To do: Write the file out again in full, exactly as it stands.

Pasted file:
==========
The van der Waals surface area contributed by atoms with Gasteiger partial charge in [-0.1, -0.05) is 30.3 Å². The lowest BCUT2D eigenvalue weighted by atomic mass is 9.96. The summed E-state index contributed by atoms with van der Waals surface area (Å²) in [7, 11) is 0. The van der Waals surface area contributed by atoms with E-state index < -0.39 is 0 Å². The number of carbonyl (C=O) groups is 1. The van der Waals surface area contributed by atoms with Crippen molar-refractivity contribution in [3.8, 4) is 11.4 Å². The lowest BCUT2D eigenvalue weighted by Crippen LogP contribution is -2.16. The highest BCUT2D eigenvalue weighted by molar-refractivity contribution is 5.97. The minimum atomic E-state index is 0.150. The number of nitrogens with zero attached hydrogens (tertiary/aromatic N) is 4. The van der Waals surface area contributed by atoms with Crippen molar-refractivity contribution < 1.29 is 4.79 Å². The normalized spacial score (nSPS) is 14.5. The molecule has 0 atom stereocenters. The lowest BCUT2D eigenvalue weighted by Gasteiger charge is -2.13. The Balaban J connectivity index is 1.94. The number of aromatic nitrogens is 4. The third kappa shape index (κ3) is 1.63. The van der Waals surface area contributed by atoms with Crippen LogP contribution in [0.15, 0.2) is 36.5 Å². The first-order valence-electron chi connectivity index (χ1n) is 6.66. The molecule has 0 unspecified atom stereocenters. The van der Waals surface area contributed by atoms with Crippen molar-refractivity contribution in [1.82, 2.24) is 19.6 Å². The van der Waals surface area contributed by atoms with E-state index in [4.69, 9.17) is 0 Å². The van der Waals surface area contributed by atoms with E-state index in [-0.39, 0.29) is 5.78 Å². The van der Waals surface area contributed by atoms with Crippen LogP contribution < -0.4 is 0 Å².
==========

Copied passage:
The van der Waals surface area contributed by atoms with Gasteiger partial charge in [-0.1, -0.05) is 30.3 Å². The lowest BCUT2D eigenvalue weighted by atomic mass is 9.96. The summed E-state index contributed by atoms with van der Waals surface area (Å²) in [7, 11) is 0. The van der Waals surface area contributed by atoms with E-state index < -0.39 is 0 Å². The number of carbonyl (C=O) groups is 1. The van der Waals surface area contributed by atoms with Crippen molar-refractivity contribution in [3.8, 4) is 11.4 Å². The lowest BCUT2D eigenvalue weighted by Crippen LogP contribution is -2.16. The highest BCUT2D eigenvalue weighted by molar-refractivity contribution is 5.97. The minimum atomic E-state index is 0.150. The number of nitrogens with zero attached hydrogens (tertiary/aromatic N) is 4. The van der Waals surface area contributed by atoms with Crippen molar-refractivity contribution < 1.29 is 4.79 Å². The normalized spacial score (nSPS) is 14.5. The molecule has 0 atom stereocenters. The lowest BCUT2D eigenvalue weighted by Gasteiger charge is -2.13. The Balaban J connectivity index is 1.94. The number of aromatic nitrogens is 4. The third kappa shape index (κ3) is 1.63. The van der Waals surface area contributed by atoms with Crippen LogP contribution in [0.15, 0.2) is 36.5 Å². The first-order valence-electron chi connectivity index (χ1n) is 6.66. The molecule has 0 unspecified atom stereocenters. The van der Waals surface area contributed by atoms with Crippen molar-refractivity contribution in [1.82, 2.24) is 19.6 Å². The van der Waals surface area contributed by atoms with E-state index in [4.69, 9.17) is 0 Å². The van der Waals surface area contributed by atoms with E-state index in [-0.39, 0.29) is 5.78 Å². The van der Waals surface area contributed by atoms with Crippen LogP contribution < -0.4 is 0 Å².